AMC The Walking Dead Saypra’s travel in Japan (Sorry still had the AMC voice in my head and with the jet lag I felt a big like a walking dead during my first days ).
On the way from Tokyo to Takayama, I had my first chance to travel in a Shinkansen, the high speed japanese train. The train is a bit larger than a normal train, with 3 seat on one side of the corridor and 2 on the other.
There is a huge amount of place for the legs (you can almost put 2 Saypra on 1 seat) and a separate power plug for every seat. Yeah! 🙂
For the night in Takayama, I booked a room in a buddhist temple, the Zenkoji temple, which is also functioning as an inn, to get money for the building maintenance.
This time, I checked on google who was operating this temple, not to be suprised like in Tokyo by the proselitism of a radical group.
The temple has good reviews on different guides and i couldn’t find anything suspicious. Everything’s fine.
I get a room just next to the main prayer room. This is a japanese style room with a futon bed on the ground. It is quite nice but not so warm, as the walls are paper walls, but the blanket is an electric warming one.
After a short walk in the city center and a stop at a small supermarket, I come back home to have dinner. In the kitchen, I meet 2 friendly french girls Alice and Annemarie. After discussing a bit, we get along quite well and decide to explore the Hida No Sato village together the next day.
On our way to the Hida No Sato village, we take some time to explore the morning market. The market is very nice and we can see several handcrafters selling their own creation.
The city center is also very nice. There are several streets only with wooden houses.
The Hida Folk village is an open air museum reproducing an entire traditional mountain village. The particularity of the houses is the roof with a curved V form, made to withstand the snowweight by heavy snowfalls.
After a last coffee with my travel buddies, I walk a bit in the temple district and take the train to Kanazawa.
The funny thing is that the reserved seat cars are almost full whereas I’m alone in my non-reserved seats car.
My first challenge in Kanazawa is to find the room I booked on AirBnB. It is very close to the touristic attractions, however it is a bit far from the train station.
In the AirBnB description, the host recommends to take a bus to reach the flat in about 10-15 minutes. I follow the bus signs to arrive at the bus station and live my first real lost in translation experience 🙂
The station names are all in japanese and nobody I asked if it was the right bus to go to Nomachi was speaking english. I try to take a quick look in google maps but it doesn t know the address given on AirBnb.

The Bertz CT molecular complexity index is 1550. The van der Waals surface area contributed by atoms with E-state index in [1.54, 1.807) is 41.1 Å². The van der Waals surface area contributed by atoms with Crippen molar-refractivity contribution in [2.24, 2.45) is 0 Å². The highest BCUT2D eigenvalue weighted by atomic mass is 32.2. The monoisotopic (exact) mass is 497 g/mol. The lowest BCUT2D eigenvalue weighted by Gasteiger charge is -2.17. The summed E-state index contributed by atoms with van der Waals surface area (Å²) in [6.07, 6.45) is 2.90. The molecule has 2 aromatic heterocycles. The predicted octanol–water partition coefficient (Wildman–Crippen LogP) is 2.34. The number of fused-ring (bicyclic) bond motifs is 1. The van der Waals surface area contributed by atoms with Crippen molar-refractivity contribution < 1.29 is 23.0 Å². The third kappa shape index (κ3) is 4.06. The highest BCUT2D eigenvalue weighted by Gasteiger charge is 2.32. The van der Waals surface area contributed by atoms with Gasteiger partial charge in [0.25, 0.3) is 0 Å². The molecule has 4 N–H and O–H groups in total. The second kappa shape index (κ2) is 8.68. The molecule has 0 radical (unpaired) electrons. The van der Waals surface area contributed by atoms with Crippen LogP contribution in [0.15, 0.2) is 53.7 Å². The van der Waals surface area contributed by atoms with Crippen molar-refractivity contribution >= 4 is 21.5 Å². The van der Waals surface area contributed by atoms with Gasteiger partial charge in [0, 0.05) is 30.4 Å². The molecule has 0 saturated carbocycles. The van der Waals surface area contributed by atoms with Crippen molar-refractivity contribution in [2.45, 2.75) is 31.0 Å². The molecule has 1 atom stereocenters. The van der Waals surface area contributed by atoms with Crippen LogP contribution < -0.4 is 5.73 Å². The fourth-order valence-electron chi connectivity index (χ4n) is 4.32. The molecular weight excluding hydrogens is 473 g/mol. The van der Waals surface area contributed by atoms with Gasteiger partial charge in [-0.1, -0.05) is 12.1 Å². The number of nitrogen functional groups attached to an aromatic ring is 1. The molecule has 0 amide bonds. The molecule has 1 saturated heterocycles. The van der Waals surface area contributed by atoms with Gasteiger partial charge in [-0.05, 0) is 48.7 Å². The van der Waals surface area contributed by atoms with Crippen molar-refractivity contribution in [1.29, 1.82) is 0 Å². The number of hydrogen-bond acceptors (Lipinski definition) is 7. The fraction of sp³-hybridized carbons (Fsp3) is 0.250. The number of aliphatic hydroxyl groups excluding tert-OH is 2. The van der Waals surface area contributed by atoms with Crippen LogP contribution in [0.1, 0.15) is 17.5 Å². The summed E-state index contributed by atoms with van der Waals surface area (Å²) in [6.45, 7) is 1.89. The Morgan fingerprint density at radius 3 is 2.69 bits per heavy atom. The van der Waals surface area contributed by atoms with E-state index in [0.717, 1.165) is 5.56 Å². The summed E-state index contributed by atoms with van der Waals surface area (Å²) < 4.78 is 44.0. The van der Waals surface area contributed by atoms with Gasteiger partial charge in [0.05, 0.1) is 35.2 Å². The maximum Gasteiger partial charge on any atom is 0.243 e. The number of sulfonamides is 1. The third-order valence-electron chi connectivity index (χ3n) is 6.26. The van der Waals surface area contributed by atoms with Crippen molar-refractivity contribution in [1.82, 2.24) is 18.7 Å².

As it is not so late (19:30), I decide to walk to the station next to the flat and hope that people there will be able to help me.
It takes me about 45 minutes to get to the Nomachi station by foot. Arrived there I try to call my host, but my f* phone tells me that it can’t connect to the network. Same for SMS.
I walk a bit to try to find a map and I ask somebody about the address. The man points me in a direction but explains me that he s not sure because he’s from Tokyo and not very familiar with this area.
I tell him never mind, I will ask somebody else or one of the hotel in the street. The guy has no clue but really wants to help, so he tells me to follow him. He types something on his mobile phone and we walk around something like 1/2 minutes. Finally he gives up and takes to a bar we saw to ask for further help.
The bar is a wine bar and is proposing to taste the famous “Beaujolais Nouveau Primeur 2015”, the luxury wine from France 🙂 The waitress is speaking a very good english and so after I explain my situation, she calls my host to ask for better directions.
After 10 minutes, she comes back with a plan drawn on a small piece of paper and explains me how to reach my flat. This time, the explanation is clear and I can finally check in the flat.
On the next day, my visit starts with the Oyama Shrine. There is a small celebration with kids wearing traditional clothes. They are so proud to take photos with their parents in kimono or samurai clothes.
On the way to the samurai district, I hear some kids shouting, one seeming to give some instructions and the others simply acknowledging in a sir yes sir way.
I move towards the shouts in a side alley to arrive a school and realise that what I was hearing was some kids training baseball. So cool.
I stay a bit to watch their warm up and some of the exercices. I am really impressed by the commitment and the discipline of the boys.
The Nagamuchi Samurai District is a small area where houses were renovated to be the way they were during the samourai era in the 17th century. The houses are quite small but they hide some very nice garden.
After this, I spend some time walking around in the Kanazawa castle parc and the Kenroku-en Garden. The parc is huge and simply beautiful with autumn colors.
At around 4pm, after a coffee break, I decide to go to the 21st century museum of contemporary art before meeting Annemarie (who I met in Takayama) for dinner.
By chance, I met Annemarie at the entrance and we visit the museum together. There are 2 very interesting exhibitions, one about the interaction between the different cultures around the world, and one about the frontier between the reality and the digital world (my geek side liked this part particularly).
After a nice dinner where we had squid and different skewers (sorry for my fitness trainers in Lausanne, but I tried one with only chicken skin with soya sauce, super fat), we decide to try the bar where the waitress helped me the day before to try a glass of Beaujolais Nouveau. Unfortunately, we forgot that it was a national bank holiday and unfortunately found out that the bar was closed.
That s all for Kanazawa, I am now in the train to Kyoto.